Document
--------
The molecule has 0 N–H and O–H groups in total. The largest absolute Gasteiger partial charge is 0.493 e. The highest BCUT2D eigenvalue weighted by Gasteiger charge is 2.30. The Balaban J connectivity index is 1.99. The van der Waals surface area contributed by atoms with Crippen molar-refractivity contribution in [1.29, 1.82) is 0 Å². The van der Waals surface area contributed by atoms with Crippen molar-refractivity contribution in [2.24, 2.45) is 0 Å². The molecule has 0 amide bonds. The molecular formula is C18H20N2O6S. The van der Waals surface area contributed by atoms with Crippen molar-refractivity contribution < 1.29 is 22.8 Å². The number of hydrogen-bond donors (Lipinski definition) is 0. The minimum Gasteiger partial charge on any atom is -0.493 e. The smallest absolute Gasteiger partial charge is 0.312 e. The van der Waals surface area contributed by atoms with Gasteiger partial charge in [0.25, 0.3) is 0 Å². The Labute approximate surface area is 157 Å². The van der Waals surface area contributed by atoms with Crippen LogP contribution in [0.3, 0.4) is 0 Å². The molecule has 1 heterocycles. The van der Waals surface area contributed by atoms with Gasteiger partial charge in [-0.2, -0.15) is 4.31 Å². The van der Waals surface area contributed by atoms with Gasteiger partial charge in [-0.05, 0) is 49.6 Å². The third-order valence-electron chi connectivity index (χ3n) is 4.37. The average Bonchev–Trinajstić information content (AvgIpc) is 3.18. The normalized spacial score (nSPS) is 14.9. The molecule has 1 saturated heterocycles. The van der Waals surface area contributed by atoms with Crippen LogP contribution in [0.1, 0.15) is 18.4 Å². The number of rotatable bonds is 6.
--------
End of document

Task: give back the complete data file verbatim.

The molecule has 0 N–H and O–H groups in total. The largest absolute Gasteiger partial charge is 0.493 e. The highest BCUT2D eigenvalue weighted by Gasteiger charge is 2.30. The Balaban J connectivity index is 1.99. The van der Waals surface area contributed by atoms with Crippen molar-refractivity contribution in [1.29, 1.82) is 0 Å². The van der Waals surface area contributed by atoms with Crippen molar-refractivity contribution in [2.24, 2.45) is 0 Å². The molecule has 0 amide bonds. The molecular formula is C18H20N2O6S. The van der Waals surface area contributed by atoms with Crippen molar-refractivity contribution < 1.29 is 22.8 Å². The number of hydrogen-bond donors (Lipinski definition) is 0. The minimum Gasteiger partial charge on any atom is -0.493 e. The smallest absolute Gasteiger partial charge is 0.312 e. The van der Waals surface area contributed by atoms with Gasteiger partial charge in [0.25, 0.3) is 0 Å². The Labute approximate surface area is 157 Å². The van der Waals surface area contributed by atoms with Crippen LogP contribution in [0.3, 0.4) is 0 Å². The molecule has 1 heterocycles. The van der Waals surface area contributed by atoms with Gasteiger partial charge in [-0.2, -0.15) is 4.31 Å². The van der Waals surface area contributed by atoms with Gasteiger partial charge in [-0.05, 0) is 49.6 Å². The third-order valence-electron chi connectivity index (χ3n) is 4.37. The average Bonchev–Trinajstić information content (AvgIpc) is 3.18. The normalized spacial score (nSPS) is 14.9. The molecule has 1 saturated heterocycles. The van der Waals surface area contributed by atoms with Crippen LogP contribution in [0.1, 0.15) is 18.4 Å². The number of rotatable bonds is 6.